I did some more thinking about this last night and discovered that yes, it is possible to create a line ending in x 1 or 1 x from a line ending in x.

So the only question of the original five that I don't know the answer to is whether you can create a line ending in y x from a line ending in x y. My feeling at the moment is no; in fact, I know that you can't do it in a straightforward manner using addition and subtraction only. Looking at each new appended number algebraically as (nx+my), you can't get y x explicitly. Puzzle: how do you prove that?

Also, here is an additional question: can you create any rational number whatsoever? Or, more broadly, can you create a line ending in any two integers whatsoever?
 

AKG

Science Advisor
Homework Helper
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Getting 20:
0 2
0 2 2 +
0 2 2 1 /
0 2 2 1 3 +
0 2 2 1 3 4 +
0 2 2 1 3 4 12 x
0 2 2 1 3 4 12 16 +
0 2 2 1 3 4 12 16 -4 -
0 2 2 1 3 4 12 16 -4 20 -
 
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1
BicycleTree said:
I have 4 procedures for negating a number. Here's one of them, the second one I discovered:

a b (a+b) (a+2b) -b

What are the other 3?

(+, +, -) a b a+b a+2b -b
(-, +, -) a b a-b a -b
(*, +, -) a b ab b+ab -b
(/, +, -) a b a/b b+a/b -b

(*, /, *, +, +, -) a b ab 1/a b (1/a)+b (1/a)+2b -b
(*, /, *, -, +, -) a b ab 1/a b (1/a)-b 1/a -b
(*, /, *, *, +, -) a b ab 1/a b b/a b+b/a -b
(*, /, *, /, +, -) a b ab 1/a b 1/(ab) b+1/(ab) -b

(/, /, *, *, +, +, -) a b a/b bb/a b b+bb/a 2b+bb/a -b
(/, /, *, *, -, +, -) a b a/b bb/a b b-b/a 2b-b/a -b
(/, /, *, *, *, +, -) a b a/b bb/a b bbb/a b+bbb/a -b
(/, /, *, *, /, +, -) a b a/b bb/a b b/a b+b/a -b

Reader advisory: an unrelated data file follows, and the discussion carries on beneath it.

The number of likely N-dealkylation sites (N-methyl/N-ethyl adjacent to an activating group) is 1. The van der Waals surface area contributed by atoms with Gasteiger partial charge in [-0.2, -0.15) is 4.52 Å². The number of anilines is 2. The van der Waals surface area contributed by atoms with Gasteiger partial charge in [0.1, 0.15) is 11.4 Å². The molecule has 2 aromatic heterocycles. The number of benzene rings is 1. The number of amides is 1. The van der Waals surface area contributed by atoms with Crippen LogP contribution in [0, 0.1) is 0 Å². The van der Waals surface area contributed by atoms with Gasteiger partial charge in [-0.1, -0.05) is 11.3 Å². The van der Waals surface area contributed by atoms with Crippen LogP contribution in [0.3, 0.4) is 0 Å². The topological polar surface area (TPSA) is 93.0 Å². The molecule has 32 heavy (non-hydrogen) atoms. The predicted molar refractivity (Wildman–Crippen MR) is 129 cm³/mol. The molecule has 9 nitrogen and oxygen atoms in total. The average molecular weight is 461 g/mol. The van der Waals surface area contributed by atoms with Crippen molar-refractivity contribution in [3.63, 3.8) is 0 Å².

(*, *, /, *, *, -, +, -, /) a b ab abb 1/b ab a ab-a ab -a -b

 
Yep, Gerben--the first four of those are what I had in mind. The next eight are just variations on the first four (you just did some operations to get b again, and then applied one of the first four) but the last one is interesting.

Here's my sequence for all the integers:
+ + - - - + + + - ...
a b a+b a+2b -b a+3b -a-4b -b -a-5b -a-6b b ...
When a = 0 and b = 1, which you can get from 0 2 2 1 1 0 1, this creates every integer or the negation of that integer. Although it does take a long time for larger integers. Anyone know a shorter way (besides brute force)?
 
I have figured out the remaining puzzles. So here is the remaining list of questions, which I have the answer to:

1. Given that the last two numbers in a line are arbitrary x y, can you append numbers until the line ends in y x? (note: if the last two numbers are x y, you can append x - y but not y - x) (yes)

2. Given that the last number on a line is arbitrary x, can you append numbers until the line ends in x 1 or in 1 x? (yes)

3. Can a line be constructed that ends in any positive integer whatsoever? (yes--I have answered this one though a quicker answer may exist, and it's necessary in order to solve the other questions)

4. Can any rational number be constructed? (yes)

5. Can a line be constructed that ends in any two integers whatsoever? (yes)

6. Given that a line ends in x y, does there exist a single sequence of operations involving only addition and subtraction that can always be applied to make the line end in y x? (no)

And here is a puzzle I have not solved:
7. Given that a line ends in x y, does there exist a single sequence of operations that can always be applied to make the line end in y x?
 

Alkatran

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Trivial answer:

0 2 2 1 2 2 1 2 2 1 2 2 1 2 2 1

0+2
2/2
2/1
1*2
2/2
2/1
1*2
...repeat